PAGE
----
For the Pittsburgh Penguins, the new kids own the block. The club’s newest faces are leading the charge against the New York Islanders in the 2013 Stanley Cup Playoffs. The Penguins, besting their Atlantic Division rival Wednesday night with a final tally of 5-0, are the offensive juggernaut of the Eastern Conference. Despite the absence of captain Sidney Crosby, who sustained a broken jaw on March 30, the Penguins are poised for a long post-season.
This edition of Pens Playoff Playbook shines a light on the Penguins’ newest stars.
Jarome Iginla, making his first post-season appearance in four years, relished in the intensity of Game 1. The seasoned winger helped seal the Penguins’ victory with two assists—one on a power play marker by Kris Letang and the other on a Pascal Dupuis goal. Playing 14:45 of ice time, Iginla registered two shots on goal, served a 10 minute misconduct penalty, and earned a plus-1 rating. He played with intensity, passion, and discipline—mindful of the Islanders’ repeated attempts to distract him. Immediately, Iginla showed willingness to compete—evidenced by a heavy shot to the mask of netminder Evgeni Nabokov early in the first period. Nabokov, who was shaken up on the play, did not anticipate a first shift quite like that.
Brenden Morrow played nearly 16 minutes but failed to register a point in Game 1. However, Morrow’s contributions to the Penguins are rooted in his experience. Drafted by the Dallas Stars in 1997, Morrow has made two notable postseason appearances—a trip to the Stanley Cup Final in 2000 and the Western Conference Final in 2008—which ultimately saw his club fall to the Detroit Red Wings. Morrow will serve as the veteran voice on the bench, not unlike Bill Guerin in the Penguins’ 2009 Stanley Cup victory. Game 1 saw Morrow, together with forward Matt Cooke, effectively shut down John Tavares and prevent the Islanders from mounting any form of attack.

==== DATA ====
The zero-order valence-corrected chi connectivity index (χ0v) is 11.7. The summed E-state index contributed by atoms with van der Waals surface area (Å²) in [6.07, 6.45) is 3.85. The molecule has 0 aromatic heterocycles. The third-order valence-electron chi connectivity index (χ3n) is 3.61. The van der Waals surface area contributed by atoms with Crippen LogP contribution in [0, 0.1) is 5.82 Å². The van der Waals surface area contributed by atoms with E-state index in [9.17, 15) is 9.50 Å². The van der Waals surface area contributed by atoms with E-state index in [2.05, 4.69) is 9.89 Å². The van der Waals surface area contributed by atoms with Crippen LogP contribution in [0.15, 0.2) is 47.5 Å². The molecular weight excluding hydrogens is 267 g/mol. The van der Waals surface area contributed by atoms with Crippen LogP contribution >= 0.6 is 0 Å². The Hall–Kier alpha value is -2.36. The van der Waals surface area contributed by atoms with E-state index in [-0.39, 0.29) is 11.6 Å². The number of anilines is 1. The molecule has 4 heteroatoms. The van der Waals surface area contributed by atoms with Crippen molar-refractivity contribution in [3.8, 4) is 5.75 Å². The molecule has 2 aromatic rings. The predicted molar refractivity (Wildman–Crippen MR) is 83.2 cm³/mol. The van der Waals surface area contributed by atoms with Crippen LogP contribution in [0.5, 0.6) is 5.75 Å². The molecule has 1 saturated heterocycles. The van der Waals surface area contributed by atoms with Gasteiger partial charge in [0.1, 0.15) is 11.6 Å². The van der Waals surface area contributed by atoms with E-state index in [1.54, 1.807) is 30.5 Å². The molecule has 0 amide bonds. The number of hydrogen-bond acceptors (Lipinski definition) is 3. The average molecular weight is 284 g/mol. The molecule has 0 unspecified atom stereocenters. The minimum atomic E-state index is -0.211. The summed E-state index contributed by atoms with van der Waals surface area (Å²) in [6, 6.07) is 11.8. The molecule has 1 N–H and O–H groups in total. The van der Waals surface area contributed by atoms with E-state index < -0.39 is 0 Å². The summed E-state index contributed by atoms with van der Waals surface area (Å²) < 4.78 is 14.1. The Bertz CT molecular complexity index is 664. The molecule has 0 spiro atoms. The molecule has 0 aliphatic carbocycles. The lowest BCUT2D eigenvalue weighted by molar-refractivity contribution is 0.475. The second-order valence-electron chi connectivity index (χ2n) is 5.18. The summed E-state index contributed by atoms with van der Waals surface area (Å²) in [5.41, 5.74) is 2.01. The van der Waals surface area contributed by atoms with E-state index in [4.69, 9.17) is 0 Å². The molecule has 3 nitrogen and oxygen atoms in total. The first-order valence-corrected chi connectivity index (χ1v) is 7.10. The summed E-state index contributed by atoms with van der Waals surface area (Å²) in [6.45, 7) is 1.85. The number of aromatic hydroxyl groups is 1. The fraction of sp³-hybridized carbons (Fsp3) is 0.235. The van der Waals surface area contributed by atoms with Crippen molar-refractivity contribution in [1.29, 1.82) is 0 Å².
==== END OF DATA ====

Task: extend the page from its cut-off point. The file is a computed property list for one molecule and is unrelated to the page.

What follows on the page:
Rest assured, Morrow will not continue a pointless streak throughout the postseason. Expect to see Morrow’s name on the score sheet in later games as he adjusts to playoff hockey and juggles the responsibility of shadowing Tavares.
Douglas Murray made his presence known in Game 1. Playing with physicality and speed, the blueliner registered five hits and twelve penalty minutes in his postseason debut with the Penguins. Murray was primarily set up in front of Marc-Andre Fleury, clearing loose pucks with urgency and making forechecking an impossible feat for the Islanders. This relieves some pressure from Fleury, who posted his sixth career playoff shutout, while quickly allowing forwards to gain possession of the puck and move the play into the offensive zone. All in all, the Penguins played like a well oiled machine.
Jussi Jokinen made his first postseason appearance since 2009 with the Carolina Hurricanes. Notching two assists in the second period—the first on a backhander from Dupuis and the second on Tanner Glass’ first career playoff goal—Jokinen earned a plus-2 rating and played nearly thirteen minutes. Jokinen would exit the game prematurely after sustaining a knee-on-knee hit from Islanders’ Marty Reasoner in the final frame of Game 1. Jokinen was favouring his right leg and immediately headed down the runway to the Penguins’ locker room. He skated off the ice without assistance. Jokinen joined the team Thursday morning for practice, skating alongside Tanner Glass and Craig Adams.
-Captain Sidney Crosby has received medical clearance to play in Game 2 tonight. The Penguins star has been sidelined since March 30 when a violent slapshot hit him in the face, resulting in a broken jaw and several missing teeth. Crosby will play Game 2 with extra protection to prevent further injury to his jaw. Crosby skated with linemates Dupuis and Chris Kunitz at the Penguins’ morning skate.